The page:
Despite their defeat at Hetch Hetchy, the preservationist wing of the conservation movement won a number of victories in the early twentieth century. In 1903, for example, they convinced President Roosevelt to create the first national wildlife refuge at Pelican Island, Florida, and Roosevelt created more than fifty national wildlife refuges during his administration. In addition, preservationists persuaded Congress to enact the Antiquities Act of 1906, which authorized the president to protect areas of scientific or historical interest by designating them "national monuments." The Roosevelt administration created sixteen national monuments, including Devils Tower, Muir Woods, and Natural Bridges. Congress also created many new national parks during this period, including Sequoia and Yosemite in 1890; Mount Rainier in 1899; Crater Lake in 1902; Wind Cave in 1903; Mesa Verde in 1906; Glacier in 1910; Rocky Mountain in 1915; Lassen Volcanic in 1916; Denali in 1917; Grand Canyon and Zion in 1919; Hot Springs in 1921; Shenandoah in 1926; Bryce Canyon in 1928; Acadia and Grand Teton in 1929; Carlsbad Caverns and Great Smoky Mountains in 1930; and Isle Royale in 1931. To administer this greatly expanded system, the National Park Service was formed in 1916 with an institutional philosophy of aesthetic preservationism that counterbalanced the utilitarian policies of the Forest Service.
Finally, in one of their more notable accomplishments, the preservationists saved the California redwood trees, the tallest and among the oldest living things on Earth. The Save-the-Redwoods League, formed in 1917, raised millions of dollars to purchase groves of trees from the loggers and converted them into the thirty-seven California State Redwood Parks, where they are protected forever. All of the efforts, from saving roosting pelicans to protecting giant trees, represented aesthetic preservationism at its purest, for conservationists were saving scenery—impractical, intangible, non-utilitarian scenery.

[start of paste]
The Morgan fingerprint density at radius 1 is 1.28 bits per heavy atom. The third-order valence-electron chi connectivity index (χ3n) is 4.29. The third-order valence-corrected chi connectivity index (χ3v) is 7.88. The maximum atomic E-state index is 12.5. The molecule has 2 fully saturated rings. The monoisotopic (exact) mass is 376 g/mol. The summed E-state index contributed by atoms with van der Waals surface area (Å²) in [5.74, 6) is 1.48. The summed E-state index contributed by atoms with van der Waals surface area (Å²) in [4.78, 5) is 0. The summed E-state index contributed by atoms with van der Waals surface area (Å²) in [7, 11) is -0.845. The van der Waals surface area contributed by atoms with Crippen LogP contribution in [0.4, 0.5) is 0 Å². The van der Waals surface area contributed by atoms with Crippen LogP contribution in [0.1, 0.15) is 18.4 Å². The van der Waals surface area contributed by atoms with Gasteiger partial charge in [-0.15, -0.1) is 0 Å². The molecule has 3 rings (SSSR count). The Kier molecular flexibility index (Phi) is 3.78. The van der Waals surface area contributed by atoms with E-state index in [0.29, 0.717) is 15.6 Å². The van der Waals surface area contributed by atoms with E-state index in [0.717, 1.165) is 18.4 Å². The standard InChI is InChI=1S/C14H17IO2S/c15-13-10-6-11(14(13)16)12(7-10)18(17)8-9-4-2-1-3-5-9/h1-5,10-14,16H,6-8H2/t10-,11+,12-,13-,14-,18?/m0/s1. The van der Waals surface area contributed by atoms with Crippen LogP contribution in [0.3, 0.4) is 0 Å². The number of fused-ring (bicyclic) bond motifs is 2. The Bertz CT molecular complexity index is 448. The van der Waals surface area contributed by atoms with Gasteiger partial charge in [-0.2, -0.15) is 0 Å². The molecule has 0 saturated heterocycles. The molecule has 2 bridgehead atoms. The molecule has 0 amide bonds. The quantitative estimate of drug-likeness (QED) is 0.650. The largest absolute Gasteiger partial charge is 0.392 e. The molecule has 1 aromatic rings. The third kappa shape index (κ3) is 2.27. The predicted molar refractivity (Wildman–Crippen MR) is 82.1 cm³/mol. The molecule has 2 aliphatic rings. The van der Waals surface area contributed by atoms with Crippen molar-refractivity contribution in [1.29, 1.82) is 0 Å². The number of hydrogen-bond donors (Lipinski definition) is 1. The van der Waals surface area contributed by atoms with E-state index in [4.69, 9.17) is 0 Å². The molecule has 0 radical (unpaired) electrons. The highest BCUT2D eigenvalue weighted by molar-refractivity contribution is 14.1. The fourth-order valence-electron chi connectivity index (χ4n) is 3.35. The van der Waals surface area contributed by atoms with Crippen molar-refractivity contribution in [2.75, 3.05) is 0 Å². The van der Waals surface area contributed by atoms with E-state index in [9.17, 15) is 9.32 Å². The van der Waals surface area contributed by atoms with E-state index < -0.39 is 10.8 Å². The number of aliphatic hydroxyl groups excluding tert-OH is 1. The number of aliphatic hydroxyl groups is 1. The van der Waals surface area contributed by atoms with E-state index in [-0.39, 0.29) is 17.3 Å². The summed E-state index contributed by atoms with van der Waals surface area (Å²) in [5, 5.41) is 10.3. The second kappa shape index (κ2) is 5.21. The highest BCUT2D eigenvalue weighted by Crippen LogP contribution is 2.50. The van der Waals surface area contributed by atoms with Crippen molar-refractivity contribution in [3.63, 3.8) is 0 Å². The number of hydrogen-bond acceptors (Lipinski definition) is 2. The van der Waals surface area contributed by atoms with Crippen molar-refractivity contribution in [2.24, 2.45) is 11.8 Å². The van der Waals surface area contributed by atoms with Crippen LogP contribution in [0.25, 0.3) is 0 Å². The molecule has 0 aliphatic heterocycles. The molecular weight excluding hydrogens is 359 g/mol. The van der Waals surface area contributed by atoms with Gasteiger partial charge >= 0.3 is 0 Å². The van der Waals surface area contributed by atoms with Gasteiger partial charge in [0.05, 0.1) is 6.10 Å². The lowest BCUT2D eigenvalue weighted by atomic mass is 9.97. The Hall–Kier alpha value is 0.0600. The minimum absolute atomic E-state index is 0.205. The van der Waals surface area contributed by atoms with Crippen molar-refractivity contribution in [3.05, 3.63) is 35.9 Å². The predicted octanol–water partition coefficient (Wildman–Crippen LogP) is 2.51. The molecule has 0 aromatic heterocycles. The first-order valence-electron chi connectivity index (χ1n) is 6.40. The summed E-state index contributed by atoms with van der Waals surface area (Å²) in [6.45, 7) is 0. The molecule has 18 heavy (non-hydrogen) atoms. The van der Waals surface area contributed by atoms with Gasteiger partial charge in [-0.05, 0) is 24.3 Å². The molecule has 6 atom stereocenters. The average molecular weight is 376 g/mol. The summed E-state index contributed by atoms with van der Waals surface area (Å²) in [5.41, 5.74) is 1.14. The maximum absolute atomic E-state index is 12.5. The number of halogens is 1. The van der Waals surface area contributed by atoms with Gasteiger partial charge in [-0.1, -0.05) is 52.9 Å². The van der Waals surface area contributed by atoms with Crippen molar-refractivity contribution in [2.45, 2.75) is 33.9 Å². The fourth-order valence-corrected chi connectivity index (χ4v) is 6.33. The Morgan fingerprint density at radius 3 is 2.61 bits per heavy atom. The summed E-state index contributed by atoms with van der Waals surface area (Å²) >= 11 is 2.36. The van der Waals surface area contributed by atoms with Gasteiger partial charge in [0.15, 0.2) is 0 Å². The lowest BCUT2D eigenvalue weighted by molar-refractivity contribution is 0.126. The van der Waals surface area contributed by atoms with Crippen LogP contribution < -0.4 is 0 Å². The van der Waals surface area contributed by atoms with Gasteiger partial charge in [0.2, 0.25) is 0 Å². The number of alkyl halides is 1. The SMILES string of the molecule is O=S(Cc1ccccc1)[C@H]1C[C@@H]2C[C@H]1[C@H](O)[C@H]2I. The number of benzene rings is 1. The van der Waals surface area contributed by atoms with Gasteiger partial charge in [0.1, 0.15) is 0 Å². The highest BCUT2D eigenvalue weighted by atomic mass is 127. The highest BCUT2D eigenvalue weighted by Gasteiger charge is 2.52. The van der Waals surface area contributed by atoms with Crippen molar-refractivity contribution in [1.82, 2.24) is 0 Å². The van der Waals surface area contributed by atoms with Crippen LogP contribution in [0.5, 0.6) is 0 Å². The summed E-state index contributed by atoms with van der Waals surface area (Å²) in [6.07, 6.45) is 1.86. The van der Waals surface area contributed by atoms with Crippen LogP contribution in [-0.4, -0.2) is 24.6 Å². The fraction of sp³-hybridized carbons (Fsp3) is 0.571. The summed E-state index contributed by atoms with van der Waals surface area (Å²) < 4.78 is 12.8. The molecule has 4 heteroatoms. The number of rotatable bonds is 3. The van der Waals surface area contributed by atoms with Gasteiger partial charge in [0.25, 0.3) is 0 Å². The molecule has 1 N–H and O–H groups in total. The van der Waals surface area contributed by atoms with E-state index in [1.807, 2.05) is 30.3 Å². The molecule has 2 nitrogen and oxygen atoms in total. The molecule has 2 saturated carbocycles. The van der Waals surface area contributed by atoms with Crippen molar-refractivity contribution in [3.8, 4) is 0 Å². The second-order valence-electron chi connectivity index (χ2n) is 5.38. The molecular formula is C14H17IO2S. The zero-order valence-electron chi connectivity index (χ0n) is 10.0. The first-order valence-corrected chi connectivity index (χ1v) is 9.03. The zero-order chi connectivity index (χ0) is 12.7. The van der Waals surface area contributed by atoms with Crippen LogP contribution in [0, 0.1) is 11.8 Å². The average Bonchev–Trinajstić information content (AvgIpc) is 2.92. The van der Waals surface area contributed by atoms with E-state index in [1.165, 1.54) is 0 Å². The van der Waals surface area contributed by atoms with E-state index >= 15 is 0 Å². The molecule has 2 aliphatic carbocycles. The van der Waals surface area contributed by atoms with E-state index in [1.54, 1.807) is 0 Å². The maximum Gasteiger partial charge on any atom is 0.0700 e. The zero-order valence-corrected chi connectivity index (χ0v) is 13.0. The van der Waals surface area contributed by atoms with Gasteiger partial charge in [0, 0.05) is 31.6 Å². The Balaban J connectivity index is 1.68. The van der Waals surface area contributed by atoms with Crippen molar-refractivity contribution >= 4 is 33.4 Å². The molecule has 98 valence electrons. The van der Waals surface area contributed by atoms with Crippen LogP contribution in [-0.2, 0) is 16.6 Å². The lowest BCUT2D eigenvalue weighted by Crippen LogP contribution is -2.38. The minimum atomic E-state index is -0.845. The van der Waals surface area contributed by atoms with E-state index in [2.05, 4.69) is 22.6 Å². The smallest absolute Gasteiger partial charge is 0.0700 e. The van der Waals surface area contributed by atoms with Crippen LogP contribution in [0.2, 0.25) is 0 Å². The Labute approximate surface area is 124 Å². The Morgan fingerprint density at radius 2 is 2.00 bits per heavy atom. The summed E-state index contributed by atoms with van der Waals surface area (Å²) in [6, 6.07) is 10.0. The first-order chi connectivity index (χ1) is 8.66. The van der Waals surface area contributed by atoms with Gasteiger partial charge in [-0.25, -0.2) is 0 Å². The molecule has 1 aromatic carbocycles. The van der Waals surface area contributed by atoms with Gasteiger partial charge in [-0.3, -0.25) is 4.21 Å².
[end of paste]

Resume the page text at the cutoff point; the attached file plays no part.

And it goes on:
Wildlife Management

The conservation movement lost some of its public momentum in the 1910s and 1920s in part due to the departure of Roosevelt from the White House in 1909, the dismissal of Pinchot by President William Howard Taft in 1910 in the wake of the BALLINGER-PINCHOT CONTROVERSY, the involvement of the United States in World War I, the enthronement of big business during the Roaring Twenties, and the expenditure of effort on internecine clashes between the utilitarian conservationists and the aesthetic preservationists. While conservation experts continued to work unobtrusively on such prosaic and utilitarian projects as resource surveys, management systems, forest fire protection, flood control projects, mineral leasing programs, and soil erosion research, the crusading spirit of the Progressive Era waned, and conservation faded from the public's consciousness.


But out in the field significant developments were taking place. By the late 1910s, ominous hints indicated that the preservationists may have been too successful for their own good. The problem was that the populations of some of the species of animals they had saved in wildlife refuges were expanding so rapidly that the animals were actually beginning to exhaust their food supplies and perish from starvation. As the President's Committee on Outdoor Recreation explained in 1927, "Over-protection, paradoxical as it may seem, defeats its end, and under its stimulus certain types of game animals multiply beyond their means of subsistence and cruel starvation ensues" (Cameron, The Bureau of Biological Survey, p. 192).
One of the most famous examples of this took place in the Grand Canyon National Game Preserve on Arizona's Kaibab Plateau. President Roosevelt had created the million-acre refuge in 1906 to protect the three thousand endangered Rocky Mountain mule deer on the plateau. Hunting was prohibited in the area except by agents of the Forest Service, who went after the main predators of the deer—wolves, mountain lions, bobcats, and coyotes—with a vengeance. Within a few years the protected mule deer had managed to double their numbers, and the Grand Canyon National Game Preserve was hailed as a great success. But with no natural enemies, the Kaibab deer herd kept right on growing. Between 1906 and 1924, the herd increased from 3,000 to perhaps as many as 100,000 animals, far beyond the carrying capacity of the range. After the herd depleted its natural food supplies, malnutrition, disease, and starvation wreaked havoc with the deer herd, which plummeted to a few thousand gaunt animals.
Tragedies like the one on the Kaibab Plateau were repeated in many places throughout the continent where a favored species had been granted protection, and preservationists began to understand that simply placing animals in a refuge and passively hoping for the best was not always in the best interests of the animals. They realized that wildlife populations needed to be actively managed to ensure their healthy survival.